Kirk Moderator praises life-changing Go For It projects in Fife
Published on 19 December 2019
Rt Rev Colin Sinclair spent a day visiting two projects in Fife which have used Go For It main grants to meet the needs of the local community.
The Open Door Project, based at Bennochy Parish Church in Kirkcaldy, provides a hub for local residents and offers a range of services from a café with IT support to an afterschool board game club.
At Burntisland Parish Church the grant has been used to support a Christians Against Poverty (CAP) debt centre, which gives practical and spiritual help for those experiencing financial
Rt Rev Colin Sinclair said: "It was a huge privilege for Ruth and I to spend the day with Go For It staff visiting two of the many projects they have throughout Scotland.
"What was impressive was the way in which a vision had grown and the energy involved, as well as the way staff and volunteers work together to strengthen the interface between the church and the community.
"We were moved particularly by human lives that had been touched and changed by both projects, where people had been given value and dignity and an identity. It was good to be there - and the food wasn't bad either! "
In Bennochy the Moderator met a team of dedicated volunteers who run a weekly café which has been serving around 70 meals every Thursday since 2013.
Development Worker Louisa Turner said: "The café is genuinely the highlight of some volunteers and customers week, they feel bereft when it is not on. It's an opportunity to meet with family and friends and connect with others.We wanted everything to be a joint project with the community and the church. It has been life changing for some volunteers."
Mrs Turner explained that one of the ways they did this was by interacting with the two local primary schools and inviting them to help set up a community garden.
"Over the years they've planted an orchard, planted bulbs and had different activities in the garden", she said.
Members of the congregation have helped to develop an area of a primary school into a vegetable patch.
The café is open to all and among their regulars are residents of a local care home.
During café hours volunteer Debbie oversees computers which anyone can use and provides technical advice, such as assistance with setting up computer tablets.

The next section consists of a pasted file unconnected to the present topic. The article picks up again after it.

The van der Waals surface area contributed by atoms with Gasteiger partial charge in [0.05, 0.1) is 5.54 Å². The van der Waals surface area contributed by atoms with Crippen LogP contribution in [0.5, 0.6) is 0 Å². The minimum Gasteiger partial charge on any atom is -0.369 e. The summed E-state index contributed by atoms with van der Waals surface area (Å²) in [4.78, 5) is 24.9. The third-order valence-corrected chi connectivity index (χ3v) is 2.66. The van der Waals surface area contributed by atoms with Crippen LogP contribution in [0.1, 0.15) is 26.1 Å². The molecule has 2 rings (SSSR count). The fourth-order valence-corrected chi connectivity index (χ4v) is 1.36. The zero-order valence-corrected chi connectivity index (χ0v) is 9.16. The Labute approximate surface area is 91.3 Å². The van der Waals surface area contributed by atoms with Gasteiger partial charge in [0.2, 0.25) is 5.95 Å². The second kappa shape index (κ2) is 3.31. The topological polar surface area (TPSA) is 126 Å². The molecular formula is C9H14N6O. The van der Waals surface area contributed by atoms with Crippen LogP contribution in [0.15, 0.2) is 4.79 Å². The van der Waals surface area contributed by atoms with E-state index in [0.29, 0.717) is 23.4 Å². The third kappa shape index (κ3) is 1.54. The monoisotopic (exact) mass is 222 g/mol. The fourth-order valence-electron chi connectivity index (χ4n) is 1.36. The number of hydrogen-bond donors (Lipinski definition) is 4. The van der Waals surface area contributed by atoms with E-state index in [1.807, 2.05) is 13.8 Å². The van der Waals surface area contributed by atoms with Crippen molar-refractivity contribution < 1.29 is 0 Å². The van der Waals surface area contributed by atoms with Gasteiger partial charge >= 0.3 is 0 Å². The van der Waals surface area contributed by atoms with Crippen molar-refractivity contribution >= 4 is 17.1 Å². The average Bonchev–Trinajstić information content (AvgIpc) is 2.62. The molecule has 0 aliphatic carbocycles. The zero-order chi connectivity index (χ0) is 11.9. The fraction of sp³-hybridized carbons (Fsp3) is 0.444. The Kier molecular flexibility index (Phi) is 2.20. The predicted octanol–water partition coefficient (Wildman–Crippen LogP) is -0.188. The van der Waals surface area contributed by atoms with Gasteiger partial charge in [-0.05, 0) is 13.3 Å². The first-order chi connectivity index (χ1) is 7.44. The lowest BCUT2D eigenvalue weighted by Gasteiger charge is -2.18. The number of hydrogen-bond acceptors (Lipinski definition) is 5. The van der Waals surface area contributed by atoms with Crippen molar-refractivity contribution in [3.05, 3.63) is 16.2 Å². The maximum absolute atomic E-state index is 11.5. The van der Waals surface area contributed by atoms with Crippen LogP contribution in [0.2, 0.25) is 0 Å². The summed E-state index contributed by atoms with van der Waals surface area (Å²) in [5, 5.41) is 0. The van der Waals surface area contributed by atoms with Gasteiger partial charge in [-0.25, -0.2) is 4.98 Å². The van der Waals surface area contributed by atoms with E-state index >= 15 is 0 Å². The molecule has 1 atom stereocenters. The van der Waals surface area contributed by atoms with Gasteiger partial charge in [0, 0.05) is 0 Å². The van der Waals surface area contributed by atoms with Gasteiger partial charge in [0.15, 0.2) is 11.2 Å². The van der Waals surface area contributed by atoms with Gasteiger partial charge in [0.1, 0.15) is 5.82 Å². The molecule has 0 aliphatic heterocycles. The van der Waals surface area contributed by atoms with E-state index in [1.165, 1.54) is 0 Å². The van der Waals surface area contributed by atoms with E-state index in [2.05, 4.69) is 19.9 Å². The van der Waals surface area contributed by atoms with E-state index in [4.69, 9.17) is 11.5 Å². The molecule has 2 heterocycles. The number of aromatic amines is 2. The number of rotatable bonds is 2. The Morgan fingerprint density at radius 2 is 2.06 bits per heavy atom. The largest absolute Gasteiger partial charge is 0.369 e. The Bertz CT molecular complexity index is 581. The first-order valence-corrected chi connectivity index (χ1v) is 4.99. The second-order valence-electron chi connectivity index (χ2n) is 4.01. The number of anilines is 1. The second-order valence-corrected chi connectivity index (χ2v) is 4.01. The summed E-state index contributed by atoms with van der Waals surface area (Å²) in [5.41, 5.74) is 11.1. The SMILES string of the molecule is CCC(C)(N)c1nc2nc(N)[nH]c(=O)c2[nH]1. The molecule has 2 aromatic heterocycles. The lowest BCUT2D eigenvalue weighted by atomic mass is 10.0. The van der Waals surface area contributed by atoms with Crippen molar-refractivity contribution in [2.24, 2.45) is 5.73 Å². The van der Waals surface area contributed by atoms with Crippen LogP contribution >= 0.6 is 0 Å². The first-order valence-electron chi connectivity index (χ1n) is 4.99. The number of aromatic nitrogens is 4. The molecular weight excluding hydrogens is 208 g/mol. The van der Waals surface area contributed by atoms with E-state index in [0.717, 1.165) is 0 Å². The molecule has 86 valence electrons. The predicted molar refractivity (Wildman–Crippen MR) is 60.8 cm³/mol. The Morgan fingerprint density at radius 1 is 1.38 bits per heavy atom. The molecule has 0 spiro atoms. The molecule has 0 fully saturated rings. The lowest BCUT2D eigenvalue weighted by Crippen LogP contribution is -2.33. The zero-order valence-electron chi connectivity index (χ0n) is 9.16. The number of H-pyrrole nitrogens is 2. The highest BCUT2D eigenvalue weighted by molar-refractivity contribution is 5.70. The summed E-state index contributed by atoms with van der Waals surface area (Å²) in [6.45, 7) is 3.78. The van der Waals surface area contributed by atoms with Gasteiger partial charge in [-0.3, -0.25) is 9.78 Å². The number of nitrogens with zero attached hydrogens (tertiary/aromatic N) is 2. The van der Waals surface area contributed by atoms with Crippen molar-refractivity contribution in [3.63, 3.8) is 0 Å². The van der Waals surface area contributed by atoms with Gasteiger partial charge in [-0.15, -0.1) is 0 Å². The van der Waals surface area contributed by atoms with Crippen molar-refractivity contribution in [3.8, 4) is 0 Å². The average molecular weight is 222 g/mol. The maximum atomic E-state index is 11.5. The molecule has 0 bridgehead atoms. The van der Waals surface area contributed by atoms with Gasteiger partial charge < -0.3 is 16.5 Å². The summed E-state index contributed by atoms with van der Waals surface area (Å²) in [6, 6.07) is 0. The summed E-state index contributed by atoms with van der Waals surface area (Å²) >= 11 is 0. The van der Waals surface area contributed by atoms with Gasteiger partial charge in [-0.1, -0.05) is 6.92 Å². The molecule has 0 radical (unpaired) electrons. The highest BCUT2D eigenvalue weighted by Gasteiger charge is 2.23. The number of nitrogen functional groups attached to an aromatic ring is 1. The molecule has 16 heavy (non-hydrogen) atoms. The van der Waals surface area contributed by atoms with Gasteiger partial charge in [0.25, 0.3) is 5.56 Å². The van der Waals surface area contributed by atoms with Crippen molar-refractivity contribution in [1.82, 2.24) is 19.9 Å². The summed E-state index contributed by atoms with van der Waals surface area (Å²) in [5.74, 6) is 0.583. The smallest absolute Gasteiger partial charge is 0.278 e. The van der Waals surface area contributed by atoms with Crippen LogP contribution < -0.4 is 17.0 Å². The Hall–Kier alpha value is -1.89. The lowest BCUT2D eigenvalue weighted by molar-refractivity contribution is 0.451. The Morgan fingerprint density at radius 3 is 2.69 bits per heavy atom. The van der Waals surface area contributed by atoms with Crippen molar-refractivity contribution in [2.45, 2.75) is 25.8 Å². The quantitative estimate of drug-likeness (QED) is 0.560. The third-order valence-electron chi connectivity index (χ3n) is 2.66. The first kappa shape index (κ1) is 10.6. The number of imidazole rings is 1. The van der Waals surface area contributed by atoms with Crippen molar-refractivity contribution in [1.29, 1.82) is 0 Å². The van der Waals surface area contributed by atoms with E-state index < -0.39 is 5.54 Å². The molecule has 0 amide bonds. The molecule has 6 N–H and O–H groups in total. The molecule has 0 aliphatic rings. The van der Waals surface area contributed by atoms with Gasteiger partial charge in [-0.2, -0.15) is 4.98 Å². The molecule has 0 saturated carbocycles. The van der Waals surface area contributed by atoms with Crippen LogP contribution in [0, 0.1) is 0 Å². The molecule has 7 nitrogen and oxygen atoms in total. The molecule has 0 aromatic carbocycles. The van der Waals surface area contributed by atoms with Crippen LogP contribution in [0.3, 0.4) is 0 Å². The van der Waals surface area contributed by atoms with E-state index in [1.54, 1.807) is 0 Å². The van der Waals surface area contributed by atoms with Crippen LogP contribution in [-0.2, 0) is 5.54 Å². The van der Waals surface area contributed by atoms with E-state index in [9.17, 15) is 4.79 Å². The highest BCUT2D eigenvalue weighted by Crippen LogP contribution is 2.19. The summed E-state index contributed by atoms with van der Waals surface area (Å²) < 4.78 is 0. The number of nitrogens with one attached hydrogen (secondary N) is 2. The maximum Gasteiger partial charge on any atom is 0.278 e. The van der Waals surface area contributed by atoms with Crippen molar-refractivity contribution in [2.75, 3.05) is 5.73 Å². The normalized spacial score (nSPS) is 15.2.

She spoke of how volunteering regularly has helped to build her confidence.
"I was quite shy and nervous, but I've got IT skills and qualifications - that's what drew me here, an advert on a volunteering website for an IT buddy so I started focusing on that", she explained.
"I had never done anything like it. I custom built a database on the computer to help run the jigsaw swap.
"For me it's a job - it's a payment of feeling useful and having self-worth."
Rt Rev Colin Sinclair was able to join the café Christmas lunch, which saw around 75 people served with a three course meal.
In Burntisland, the Moderator learnt about the impact that the debt centre has had on people's lives in the local area, and the close ties that it has with the congregation.
Over the last 12 months, around 26 families from Burntisland and Kirkcaldy have been in contact with the service.
Once someone is referred to CAP, volunteers and staff will meet with clients in their houses to take the first step on the road to recovery by going through unopened letters and praying with them if they wish.
From here the volunteers will meet the clients regularly, often in a local coffee shop, and liaise with agencies such as the Department of Work and Pensions, and housing officers.
Centre Manager Doug Drysdale said: "Every individual is assessed for what their best route out of debt is.
"Clients are from a big cross-section of society. If someone is uncomfortable coming to this centre we will work with a neighbouring area to provide support.
"It's exciting and humbling that we are allowed into people's lives - we have the best job we could imagine.
"Go For It funding has given a degree of security and enabled us to be more efficient."
Sarah, who had used the service after a change in her personal circumstances, described how the CAP debt centre had "changed my life", before saying she had very recently become debt free.
Including Burntisland Parish Church, there are currently four Kirk congregations who have partnered with CAP.
Rosanne Wilson, a support worker for CAP, explained what is like to be able to help people to find their way out of debt.
She said: "When I knock on someone's door for the first time, I am going to meet a person with a need and it's a big thing - we generally pray in the car before we go in.
"It is an honour and a privilege to sit down in someone's home and listen to them tell you about themselves - their life history, opening up about their difficulties.
"We work through the information together and it's often an eye-opener when we're faced with the facts but we can offer some support and a way forward.
"We've never said we can't help you."
CAP also runs courses for people to attend on topics such as good money management and budgeting.